Urban planner Kevin Lynch wrote The Image of the City in 1960 talking about three cities in particular: Los Angeles, CA, Jersey City, New Jersey and Boston, Massachusetts. Los Angeles being the modern city, Jersey City being an edge city and Boston developing from the original basis of an old world city. The five things that help define a city are Paths, Districts, Nodes, Edges and Landmarks.
Now, in the context of a city, we can understand how these five things behave, but ask yourself: "How does this even begin to apply to the design of my house and home?" So we approach each one of these to the house and home.
1. Paths - In the context of the city environment, paths are what define how we get around. From a huge arterial road to a belted green way, we communicate with the city by experiencing it on the most basic level: on foot. We can look at the home in the same way, that we cannot communicate between rooms without having to utilize paths that we create and establish through partitions and furniture.
2. Districts - We can recognize this word instantly and associate it with a neighborhood that's distinctive in it's culture, financial status, ethnic composition and architecture sometimes even. Chinatown has its distinctive style, Harlem is known for its brownstones and Lakewood for its tract homes. While on the individual home scale and level this might be a harder thing to associate, we create distinctive spaces in design. The cooking and eating area might have a theme, so might the bedroom as well as the office. It is a very rare occurrence that we ever visit someone's home and cannot find any distinctions between areas of activity.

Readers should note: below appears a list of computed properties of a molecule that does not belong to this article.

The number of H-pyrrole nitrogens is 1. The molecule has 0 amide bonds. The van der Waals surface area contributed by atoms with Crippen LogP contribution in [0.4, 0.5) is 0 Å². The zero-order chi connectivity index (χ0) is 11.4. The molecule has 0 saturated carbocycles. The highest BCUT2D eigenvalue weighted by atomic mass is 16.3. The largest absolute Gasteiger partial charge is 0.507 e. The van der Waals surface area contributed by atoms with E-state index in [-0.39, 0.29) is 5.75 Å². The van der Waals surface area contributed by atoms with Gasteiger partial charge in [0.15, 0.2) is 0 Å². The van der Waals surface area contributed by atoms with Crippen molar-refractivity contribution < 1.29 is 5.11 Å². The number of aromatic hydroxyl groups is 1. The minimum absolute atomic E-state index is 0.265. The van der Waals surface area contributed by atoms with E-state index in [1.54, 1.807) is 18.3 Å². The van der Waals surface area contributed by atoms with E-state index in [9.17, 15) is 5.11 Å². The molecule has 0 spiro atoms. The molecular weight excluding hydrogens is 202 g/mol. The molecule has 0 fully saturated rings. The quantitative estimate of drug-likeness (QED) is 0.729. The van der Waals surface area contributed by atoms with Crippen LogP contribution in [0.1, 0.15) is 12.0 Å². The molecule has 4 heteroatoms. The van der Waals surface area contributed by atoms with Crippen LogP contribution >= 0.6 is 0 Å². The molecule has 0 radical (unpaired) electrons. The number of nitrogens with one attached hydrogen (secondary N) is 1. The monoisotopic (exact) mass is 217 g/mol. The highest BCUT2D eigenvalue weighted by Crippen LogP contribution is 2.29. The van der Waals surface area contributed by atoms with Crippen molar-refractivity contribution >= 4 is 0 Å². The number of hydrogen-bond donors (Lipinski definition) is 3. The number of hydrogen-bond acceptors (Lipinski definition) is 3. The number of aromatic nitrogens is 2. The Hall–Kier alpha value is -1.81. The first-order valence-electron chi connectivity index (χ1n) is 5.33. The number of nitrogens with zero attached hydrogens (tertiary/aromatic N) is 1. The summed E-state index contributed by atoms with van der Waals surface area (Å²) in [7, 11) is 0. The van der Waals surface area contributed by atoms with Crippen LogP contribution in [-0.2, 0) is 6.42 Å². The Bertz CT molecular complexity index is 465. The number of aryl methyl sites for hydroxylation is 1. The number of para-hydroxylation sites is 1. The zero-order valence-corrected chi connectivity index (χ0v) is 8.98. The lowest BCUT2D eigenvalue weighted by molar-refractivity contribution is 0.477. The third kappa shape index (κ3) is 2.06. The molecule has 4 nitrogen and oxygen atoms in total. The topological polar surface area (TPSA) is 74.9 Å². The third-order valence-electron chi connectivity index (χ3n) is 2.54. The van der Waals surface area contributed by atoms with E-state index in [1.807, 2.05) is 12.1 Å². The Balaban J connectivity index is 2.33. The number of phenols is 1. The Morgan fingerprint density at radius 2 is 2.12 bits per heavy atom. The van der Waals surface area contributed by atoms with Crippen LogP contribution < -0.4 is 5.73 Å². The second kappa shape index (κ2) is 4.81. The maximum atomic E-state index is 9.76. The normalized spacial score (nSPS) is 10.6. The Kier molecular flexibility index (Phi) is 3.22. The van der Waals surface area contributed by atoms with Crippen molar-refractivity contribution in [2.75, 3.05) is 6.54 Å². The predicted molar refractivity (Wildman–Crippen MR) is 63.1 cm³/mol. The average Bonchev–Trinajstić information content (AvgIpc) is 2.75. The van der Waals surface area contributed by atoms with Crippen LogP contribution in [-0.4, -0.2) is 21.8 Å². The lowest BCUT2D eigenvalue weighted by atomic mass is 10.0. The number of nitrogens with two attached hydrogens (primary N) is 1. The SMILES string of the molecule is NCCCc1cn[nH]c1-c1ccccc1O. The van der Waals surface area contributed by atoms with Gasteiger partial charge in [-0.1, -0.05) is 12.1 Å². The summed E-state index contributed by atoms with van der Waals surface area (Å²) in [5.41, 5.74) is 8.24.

3. Nodes - Think of a train station along a commuter line. Now, intersect where that station is with a light rail line moving perpendicularly. We can take it further, imagine radiating from this train station, a multitude of bus lines crossing it. Just one more step, let's add shops and higher density housing around it. We've just created a node. The node in the home isn't as obvious since it might not be a part of the formal architecture. We understand it as the television set we all group around, the dining table we all sit at to eat with one another, the kitchen where everyone migrates to whenever someone is cooking.